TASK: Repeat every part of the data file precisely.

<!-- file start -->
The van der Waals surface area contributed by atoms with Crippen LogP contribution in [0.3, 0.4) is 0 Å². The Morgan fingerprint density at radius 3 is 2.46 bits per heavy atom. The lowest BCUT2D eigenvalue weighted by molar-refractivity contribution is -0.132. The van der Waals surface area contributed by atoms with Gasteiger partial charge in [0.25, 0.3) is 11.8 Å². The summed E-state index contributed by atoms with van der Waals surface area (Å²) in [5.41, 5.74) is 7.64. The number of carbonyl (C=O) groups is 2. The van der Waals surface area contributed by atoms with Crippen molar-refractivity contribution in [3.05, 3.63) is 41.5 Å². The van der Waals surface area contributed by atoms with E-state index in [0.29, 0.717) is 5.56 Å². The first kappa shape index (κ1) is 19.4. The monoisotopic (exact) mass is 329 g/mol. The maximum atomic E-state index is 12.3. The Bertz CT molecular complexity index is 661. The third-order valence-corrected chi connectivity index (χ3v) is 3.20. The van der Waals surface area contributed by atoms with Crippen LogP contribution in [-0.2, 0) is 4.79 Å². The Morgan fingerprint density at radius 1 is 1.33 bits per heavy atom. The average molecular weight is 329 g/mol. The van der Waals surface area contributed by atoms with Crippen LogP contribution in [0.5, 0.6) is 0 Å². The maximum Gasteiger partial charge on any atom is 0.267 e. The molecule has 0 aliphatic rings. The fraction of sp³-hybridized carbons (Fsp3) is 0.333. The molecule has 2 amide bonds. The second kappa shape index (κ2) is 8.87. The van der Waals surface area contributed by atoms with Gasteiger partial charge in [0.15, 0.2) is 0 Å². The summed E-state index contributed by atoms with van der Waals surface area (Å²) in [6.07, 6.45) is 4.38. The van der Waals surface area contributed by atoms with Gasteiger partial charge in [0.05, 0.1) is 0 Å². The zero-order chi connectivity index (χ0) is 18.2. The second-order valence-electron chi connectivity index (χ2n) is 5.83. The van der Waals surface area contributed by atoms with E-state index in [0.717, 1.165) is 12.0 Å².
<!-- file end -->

The van der Waals surface area contributed by atoms with Crippen LogP contribution in [0.3, 0.4) is 0 Å². The Morgan fingerprint density at radius 3 is 2.46 bits per heavy atom. The lowest BCUT2D eigenvalue weighted by molar-refractivity contribution is -0.132. The van der Waals surface area contributed by atoms with Gasteiger partial charge in [0.25, 0.3) is 11.8 Å². The summed E-state index contributed by atoms with van der Waals surface area (Å²) in [5.41, 5.74) is 7.64. The number of carbonyl (C=O) groups is 2. The van der Waals surface area contributed by atoms with Crippen molar-refractivity contribution in [3.05, 3.63) is 41.5 Å². The van der Waals surface area contributed by atoms with E-state index in [0.29, 0.717) is 5.56 Å². The first kappa shape index (κ1) is 19.4. The monoisotopic (exact) mass is 329 g/mol. The maximum atomic E-state index is 12.3. The Bertz CT molecular complexity index is 661. The third-order valence-corrected chi connectivity index (χ3v) is 3.20. The van der Waals surface area contributed by atoms with Crippen LogP contribution in [-0.2, 0) is 4.79 Å². The Morgan fingerprint density at radius 1 is 1.33 bits per heavy atom. The average molecular weight is 329 g/mol. The van der Waals surface area contributed by atoms with Crippen LogP contribution in [0.5, 0.6) is 0 Å². The maximum Gasteiger partial charge on any atom is 0.267 e. The molecule has 0 aliphatic rings. The fraction of sp³-hybridized carbons (Fsp3) is 0.333. The molecule has 2 amide bonds. The second kappa shape index (κ2) is 8.87. The van der Waals surface area contributed by atoms with Gasteiger partial charge in [0.15, 0.2) is 0 Å². The summed E-state index contributed by atoms with van der Waals surface area (Å²) in [6.07, 6.45) is 4.38. The van der Waals surface area contributed by atoms with Gasteiger partial charge in [0.05, 0.1) is 0 Å². The zero-order chi connectivity index (χ0) is 18.2. The second-order valence-electron chi connectivity index (χ2n) is 5.83. The van der Waals surface area contributed by atoms with E-state index in [0.717, 1.165) is 12.0 Å².